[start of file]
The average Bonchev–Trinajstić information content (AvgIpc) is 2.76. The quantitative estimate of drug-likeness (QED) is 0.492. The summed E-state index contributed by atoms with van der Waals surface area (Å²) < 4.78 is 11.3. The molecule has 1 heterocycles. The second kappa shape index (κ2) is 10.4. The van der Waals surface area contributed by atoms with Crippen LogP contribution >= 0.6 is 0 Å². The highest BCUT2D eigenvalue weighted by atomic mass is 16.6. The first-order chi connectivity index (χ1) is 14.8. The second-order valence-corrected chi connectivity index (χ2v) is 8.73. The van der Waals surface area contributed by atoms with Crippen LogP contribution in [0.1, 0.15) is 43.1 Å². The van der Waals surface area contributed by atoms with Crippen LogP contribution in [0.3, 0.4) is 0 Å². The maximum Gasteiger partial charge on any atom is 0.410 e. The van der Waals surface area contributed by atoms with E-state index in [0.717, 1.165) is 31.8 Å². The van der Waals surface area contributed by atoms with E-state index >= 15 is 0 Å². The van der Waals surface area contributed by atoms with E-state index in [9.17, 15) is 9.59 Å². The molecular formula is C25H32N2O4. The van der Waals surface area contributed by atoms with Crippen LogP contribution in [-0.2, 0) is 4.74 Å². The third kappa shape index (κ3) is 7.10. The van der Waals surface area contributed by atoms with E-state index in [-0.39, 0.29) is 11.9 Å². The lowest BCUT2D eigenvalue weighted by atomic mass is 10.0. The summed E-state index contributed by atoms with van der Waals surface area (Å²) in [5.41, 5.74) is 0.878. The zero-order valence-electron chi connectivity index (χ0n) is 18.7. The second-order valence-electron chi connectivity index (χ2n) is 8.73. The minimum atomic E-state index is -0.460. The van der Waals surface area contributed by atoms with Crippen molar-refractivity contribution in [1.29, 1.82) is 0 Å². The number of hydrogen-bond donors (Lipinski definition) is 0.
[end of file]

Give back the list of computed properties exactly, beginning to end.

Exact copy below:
The average Bonchev–Trinajstić information content (AvgIpc) is 2.76. The quantitative estimate of drug-likeness (QED) is 0.492. The summed E-state index contributed by atoms with van der Waals surface area (Å²) < 4.78 is 11.3. The molecule has 1 heterocycles. The second kappa shape index (κ2) is 10.4. The van der Waals surface area contributed by atoms with Crippen LogP contribution >= 0.6 is 0 Å². The highest BCUT2D eigenvalue weighted by atomic mass is 16.6. The first-order chi connectivity index (χ1) is 14.8. The second-order valence-corrected chi connectivity index (χ2v) is 8.73. The van der Waals surface area contributed by atoms with Crippen LogP contribution in [0.1, 0.15) is 43.1 Å². The van der Waals surface area contributed by atoms with Crippen LogP contribution in [0.3, 0.4) is 0 Å². The maximum Gasteiger partial charge on any atom is 0.410 e. The van der Waals surface area contributed by atoms with E-state index in [0.717, 1.165) is 31.8 Å². The van der Waals surface area contributed by atoms with E-state index >= 15 is 0 Å². The van der Waals surface area contributed by atoms with E-state index in [9.17, 15) is 9.59 Å². The molecular formula is C25H32N2O4. The van der Waals surface area contributed by atoms with Crippen LogP contribution in [-0.2, 0) is 4.74 Å². The third kappa shape index (κ3) is 7.10. The van der Waals surface area contributed by atoms with E-state index in [-0.39, 0.29) is 11.9 Å². The lowest BCUT2D eigenvalue weighted by atomic mass is 10.0. The summed E-state index contributed by atoms with van der Waals surface area (Å²) in [5.41, 5.74) is 0.878. The zero-order valence-electron chi connectivity index (χ0n) is 18.7. The second-order valence-electron chi connectivity index (χ2n) is 8.73. The minimum atomic E-state index is -0.460. The van der Waals surface area contributed by atoms with Crippen molar-refractivity contribution in [1.29, 1.82) is 0 Å². The number of hydrogen-bond donors (Lipinski definition) is 0.